|South Carolina Department of Archives and History|
|National Register Properties in South Carolina
William Bates House, Greenville County (S.C. Hwy. 14, Batesville vicinity)
|Facade||Left Oblique|| Left Rear
|Rear Elevation|| Right Rear
|Right Elevation||Porch Detail||Clapboard Detail||Main Entrance|| Interior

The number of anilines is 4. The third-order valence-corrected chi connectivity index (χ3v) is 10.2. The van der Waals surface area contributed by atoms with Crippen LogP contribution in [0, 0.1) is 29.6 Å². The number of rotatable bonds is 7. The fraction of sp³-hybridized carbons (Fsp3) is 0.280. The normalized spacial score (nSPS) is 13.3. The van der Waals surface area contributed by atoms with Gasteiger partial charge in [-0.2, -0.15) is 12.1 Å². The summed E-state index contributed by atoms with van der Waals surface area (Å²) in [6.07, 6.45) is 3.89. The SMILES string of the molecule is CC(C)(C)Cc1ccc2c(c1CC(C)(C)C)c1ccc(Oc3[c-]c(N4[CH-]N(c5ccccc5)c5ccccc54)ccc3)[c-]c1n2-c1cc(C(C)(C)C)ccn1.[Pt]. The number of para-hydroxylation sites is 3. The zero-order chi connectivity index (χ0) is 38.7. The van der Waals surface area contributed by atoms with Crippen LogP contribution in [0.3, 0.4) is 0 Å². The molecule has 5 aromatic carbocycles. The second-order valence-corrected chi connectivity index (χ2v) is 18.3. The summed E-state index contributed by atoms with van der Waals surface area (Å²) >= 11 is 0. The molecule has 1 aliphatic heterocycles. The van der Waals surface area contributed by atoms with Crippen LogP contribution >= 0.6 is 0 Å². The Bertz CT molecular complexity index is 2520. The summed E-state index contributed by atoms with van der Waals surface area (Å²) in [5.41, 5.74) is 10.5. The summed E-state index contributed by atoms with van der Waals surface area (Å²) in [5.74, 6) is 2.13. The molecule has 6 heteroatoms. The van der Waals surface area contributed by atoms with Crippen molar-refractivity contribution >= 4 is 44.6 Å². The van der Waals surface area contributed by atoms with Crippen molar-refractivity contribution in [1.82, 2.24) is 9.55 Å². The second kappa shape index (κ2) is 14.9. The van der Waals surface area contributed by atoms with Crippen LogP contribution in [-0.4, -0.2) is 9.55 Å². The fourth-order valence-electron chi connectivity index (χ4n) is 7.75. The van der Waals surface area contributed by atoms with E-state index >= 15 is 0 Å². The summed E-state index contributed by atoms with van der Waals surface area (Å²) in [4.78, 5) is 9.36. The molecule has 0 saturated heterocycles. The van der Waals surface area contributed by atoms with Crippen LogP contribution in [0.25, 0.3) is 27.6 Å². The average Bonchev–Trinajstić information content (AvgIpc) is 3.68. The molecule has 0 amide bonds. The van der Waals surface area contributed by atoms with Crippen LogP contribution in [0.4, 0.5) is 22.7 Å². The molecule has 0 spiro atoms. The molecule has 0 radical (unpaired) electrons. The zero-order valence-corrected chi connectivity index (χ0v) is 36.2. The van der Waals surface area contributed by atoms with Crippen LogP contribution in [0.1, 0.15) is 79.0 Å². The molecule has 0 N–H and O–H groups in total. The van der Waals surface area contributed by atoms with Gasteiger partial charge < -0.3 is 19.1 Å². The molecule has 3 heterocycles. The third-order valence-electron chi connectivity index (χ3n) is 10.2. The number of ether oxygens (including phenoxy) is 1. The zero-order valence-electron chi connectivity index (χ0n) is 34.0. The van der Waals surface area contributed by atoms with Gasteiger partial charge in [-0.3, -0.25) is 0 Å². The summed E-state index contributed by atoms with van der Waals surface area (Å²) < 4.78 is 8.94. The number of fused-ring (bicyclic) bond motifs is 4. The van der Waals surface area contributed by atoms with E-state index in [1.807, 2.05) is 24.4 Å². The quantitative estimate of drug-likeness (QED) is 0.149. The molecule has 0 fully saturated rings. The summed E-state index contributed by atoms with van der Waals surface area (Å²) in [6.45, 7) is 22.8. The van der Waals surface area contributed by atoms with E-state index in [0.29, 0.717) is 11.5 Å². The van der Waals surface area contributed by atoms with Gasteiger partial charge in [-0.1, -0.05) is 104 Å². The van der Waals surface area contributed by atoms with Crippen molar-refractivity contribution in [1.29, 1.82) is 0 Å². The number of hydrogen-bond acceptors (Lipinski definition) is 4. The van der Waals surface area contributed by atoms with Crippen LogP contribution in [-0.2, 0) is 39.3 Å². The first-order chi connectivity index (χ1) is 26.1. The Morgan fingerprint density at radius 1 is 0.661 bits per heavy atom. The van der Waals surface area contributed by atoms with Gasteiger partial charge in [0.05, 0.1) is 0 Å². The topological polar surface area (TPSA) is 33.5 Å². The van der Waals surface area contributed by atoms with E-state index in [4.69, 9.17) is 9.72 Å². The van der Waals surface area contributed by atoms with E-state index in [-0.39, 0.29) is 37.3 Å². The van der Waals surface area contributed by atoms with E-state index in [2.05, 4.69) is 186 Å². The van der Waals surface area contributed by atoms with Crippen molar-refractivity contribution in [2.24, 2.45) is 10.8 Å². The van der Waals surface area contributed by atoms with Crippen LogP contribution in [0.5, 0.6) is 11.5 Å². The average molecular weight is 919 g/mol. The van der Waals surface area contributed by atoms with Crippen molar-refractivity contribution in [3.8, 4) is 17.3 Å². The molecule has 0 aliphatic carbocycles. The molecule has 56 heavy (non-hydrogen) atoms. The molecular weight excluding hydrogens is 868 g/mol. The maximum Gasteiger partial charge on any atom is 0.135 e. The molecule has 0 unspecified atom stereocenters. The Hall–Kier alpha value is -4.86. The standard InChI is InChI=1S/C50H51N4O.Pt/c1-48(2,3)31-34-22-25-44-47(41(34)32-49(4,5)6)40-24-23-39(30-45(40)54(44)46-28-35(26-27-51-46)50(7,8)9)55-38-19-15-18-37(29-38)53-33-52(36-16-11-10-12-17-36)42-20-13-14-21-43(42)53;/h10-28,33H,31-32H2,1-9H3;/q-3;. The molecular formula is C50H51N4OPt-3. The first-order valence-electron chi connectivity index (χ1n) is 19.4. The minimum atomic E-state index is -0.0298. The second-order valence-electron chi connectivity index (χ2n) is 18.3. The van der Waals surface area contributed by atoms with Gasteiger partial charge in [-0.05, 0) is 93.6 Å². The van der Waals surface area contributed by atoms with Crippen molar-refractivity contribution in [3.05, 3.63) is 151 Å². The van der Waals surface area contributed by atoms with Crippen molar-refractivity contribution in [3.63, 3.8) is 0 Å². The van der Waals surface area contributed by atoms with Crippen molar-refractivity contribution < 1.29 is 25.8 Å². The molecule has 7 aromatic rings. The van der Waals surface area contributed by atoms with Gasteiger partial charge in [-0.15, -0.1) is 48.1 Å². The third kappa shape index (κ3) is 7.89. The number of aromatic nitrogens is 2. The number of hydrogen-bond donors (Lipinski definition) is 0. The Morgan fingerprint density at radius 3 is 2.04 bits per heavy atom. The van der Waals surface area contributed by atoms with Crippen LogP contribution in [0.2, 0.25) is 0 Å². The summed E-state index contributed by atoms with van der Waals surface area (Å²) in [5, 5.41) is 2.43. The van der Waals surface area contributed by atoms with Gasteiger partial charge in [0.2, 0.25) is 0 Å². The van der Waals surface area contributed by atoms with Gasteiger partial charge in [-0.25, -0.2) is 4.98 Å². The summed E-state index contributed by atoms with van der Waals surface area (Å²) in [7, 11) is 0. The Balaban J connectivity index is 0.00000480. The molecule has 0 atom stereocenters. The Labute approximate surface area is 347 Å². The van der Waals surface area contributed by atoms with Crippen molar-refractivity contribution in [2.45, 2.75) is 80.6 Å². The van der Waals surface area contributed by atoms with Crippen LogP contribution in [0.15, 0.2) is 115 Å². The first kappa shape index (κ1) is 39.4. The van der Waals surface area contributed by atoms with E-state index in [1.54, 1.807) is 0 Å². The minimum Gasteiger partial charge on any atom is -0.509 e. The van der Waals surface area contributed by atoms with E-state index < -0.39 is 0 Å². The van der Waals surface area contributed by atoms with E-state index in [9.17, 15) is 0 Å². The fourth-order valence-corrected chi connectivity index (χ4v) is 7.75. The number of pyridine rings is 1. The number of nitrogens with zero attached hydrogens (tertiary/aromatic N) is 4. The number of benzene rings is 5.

The William Bates House, a ca. 1835 vernacular structure, is primarily significant for its associative value as the home of textile pioneer William Bates. Bates was a leader in the development of the textile industry which spurred the growth of the Piedmont section of South Carolina. He has been referred to as “one of the most successful textile manufacturers in the state.” The house which Bates probably built circa 1835 is believed to be the sole remaining structure associated with the textile pioneer. William Bates arrived in South Carolina from Rhode Island in 1819. For the next several years he worked for various textile mills in the Piedmont area of South Carolina, as well as in North Carolina. In 1833 he purchased 300 acres located on Rocky Creek in Greenville County. Here he established the mill and community which became known as “Batesville.” According to tradition, in 1881 the old mill burned and was replaced by a brick structure. Built upon granite and fieldstone piers, the house is a two-story vernacular structure covered with clapboard siding and a tin gabled roof. Both the front and rear facades feature one-story shed-roofed porches extending the length of these facades. Both porches are supported by nine simple wooden columns. The nominated acreage includes a barn and a spring. Listed in the National Register December 4, 1978.
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